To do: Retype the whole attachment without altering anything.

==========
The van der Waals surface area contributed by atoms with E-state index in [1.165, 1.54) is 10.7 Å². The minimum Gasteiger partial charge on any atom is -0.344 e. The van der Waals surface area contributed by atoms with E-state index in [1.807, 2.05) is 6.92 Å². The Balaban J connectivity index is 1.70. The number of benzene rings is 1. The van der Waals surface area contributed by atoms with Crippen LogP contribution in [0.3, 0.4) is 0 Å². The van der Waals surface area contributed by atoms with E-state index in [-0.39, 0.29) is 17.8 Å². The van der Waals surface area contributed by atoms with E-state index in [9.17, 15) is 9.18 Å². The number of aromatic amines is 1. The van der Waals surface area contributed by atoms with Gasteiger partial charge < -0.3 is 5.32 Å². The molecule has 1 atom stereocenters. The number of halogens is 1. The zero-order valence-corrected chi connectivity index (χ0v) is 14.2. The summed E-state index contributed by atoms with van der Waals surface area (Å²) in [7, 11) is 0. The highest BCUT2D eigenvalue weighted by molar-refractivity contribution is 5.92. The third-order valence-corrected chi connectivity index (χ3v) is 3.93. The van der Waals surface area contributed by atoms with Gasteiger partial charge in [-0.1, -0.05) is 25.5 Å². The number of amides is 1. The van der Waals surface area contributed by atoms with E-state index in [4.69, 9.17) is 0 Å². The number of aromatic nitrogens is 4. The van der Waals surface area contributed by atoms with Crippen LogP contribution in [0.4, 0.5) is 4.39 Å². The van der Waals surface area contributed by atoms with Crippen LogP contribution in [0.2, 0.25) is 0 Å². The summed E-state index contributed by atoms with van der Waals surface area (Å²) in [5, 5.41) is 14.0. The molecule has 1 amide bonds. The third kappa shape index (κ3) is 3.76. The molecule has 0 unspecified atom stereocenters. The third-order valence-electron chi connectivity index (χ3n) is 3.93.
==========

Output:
The van der Waals surface area contributed by atoms with E-state index in [1.165, 1.54) is 10.7 Å². The minimum Gasteiger partial charge on any atom is -0.344 e. The van der Waals surface area contributed by atoms with E-state index in [1.807, 2.05) is 6.92 Å². The Balaban J connectivity index is 1.70. The number of benzene rings is 1. The van der Waals surface area contributed by atoms with Crippen LogP contribution in [0.3, 0.4) is 0 Å². The van der Waals surface area contributed by atoms with E-state index in [-0.39, 0.29) is 17.8 Å². The van der Waals surface area contributed by atoms with E-state index in [9.17, 15) is 9.18 Å². The number of aromatic amines is 1. The van der Waals surface area contributed by atoms with Gasteiger partial charge < -0.3 is 5.32 Å². The molecule has 1 atom stereocenters. The number of halogens is 1. The zero-order valence-corrected chi connectivity index (χ0v) is 14.2. The summed E-state index contributed by atoms with van der Waals surface area (Å²) in [7, 11) is 0. The highest BCUT2D eigenvalue weighted by molar-refractivity contribution is 5.92. The third-order valence-corrected chi connectivity index (χ3v) is 3.93. The van der Waals surface area contributed by atoms with Gasteiger partial charge in [-0.1, -0.05) is 25.5 Å². The number of amides is 1. The van der Waals surface area contributed by atoms with E-state index in [4.69, 9.17) is 0 Å². The number of aromatic nitrogens is 4. The van der Waals surface area contributed by atoms with Crippen LogP contribution in [0.4, 0.5) is 4.39 Å². The van der Waals surface area contributed by atoms with Crippen LogP contribution in [0.2, 0.25) is 0 Å². The summed E-state index contributed by atoms with van der Waals surface area (Å²) in [5, 5.41) is 14.0. The molecule has 1 amide bonds. The third kappa shape index (κ3) is 3.76. The molecule has 0 unspecified atom stereocenters. The third-order valence-electron chi connectivity index (χ3n) is 3.93.